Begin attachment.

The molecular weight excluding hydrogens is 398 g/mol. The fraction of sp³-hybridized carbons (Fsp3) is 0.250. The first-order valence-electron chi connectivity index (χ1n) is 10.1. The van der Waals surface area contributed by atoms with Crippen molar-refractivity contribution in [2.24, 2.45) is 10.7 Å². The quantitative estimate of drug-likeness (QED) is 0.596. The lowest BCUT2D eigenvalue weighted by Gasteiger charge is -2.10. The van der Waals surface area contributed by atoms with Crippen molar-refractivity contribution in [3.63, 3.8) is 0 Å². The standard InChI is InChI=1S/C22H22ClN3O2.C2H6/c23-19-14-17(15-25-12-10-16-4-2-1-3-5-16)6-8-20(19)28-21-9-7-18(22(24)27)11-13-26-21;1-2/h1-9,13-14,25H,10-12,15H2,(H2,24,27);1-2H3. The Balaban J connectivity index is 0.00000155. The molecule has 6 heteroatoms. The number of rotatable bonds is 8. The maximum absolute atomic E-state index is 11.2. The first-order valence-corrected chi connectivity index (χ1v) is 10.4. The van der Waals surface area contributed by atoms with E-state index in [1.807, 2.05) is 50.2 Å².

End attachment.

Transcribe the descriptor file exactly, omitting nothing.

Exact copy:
The molecular weight excluding hydrogens is 398 g/mol. The fraction of sp³-hybridized carbons (Fsp3) is 0.250. The first-order valence-electron chi connectivity index (χ1n) is 10.1. The van der Waals surface area contributed by atoms with Crippen molar-refractivity contribution in [2.24, 2.45) is 10.7 Å². The quantitative estimate of drug-likeness (QED) is 0.596. The lowest BCUT2D eigenvalue weighted by Gasteiger charge is -2.10. The van der Waals surface area contributed by atoms with Crippen molar-refractivity contribution in [3.63, 3.8) is 0 Å². The standard InChI is InChI=1S/C22H22ClN3O2.C2H6/c23-19-14-17(15-25-12-10-16-4-2-1-3-5-16)6-8-20(19)28-21-9-7-18(22(24)27)11-13-26-21;1-2/h1-9,13-14,25H,10-12,15H2,(H2,24,27);1-2H3. The Balaban J connectivity index is 0.00000155. The molecule has 6 heteroatoms. The number of rotatable bonds is 8. The maximum absolute atomic E-state index is 11.2. The first-order valence-corrected chi connectivity index (χ1v) is 10.4. The van der Waals surface area contributed by atoms with E-state index in [1.807, 2.05) is 50.2 Å².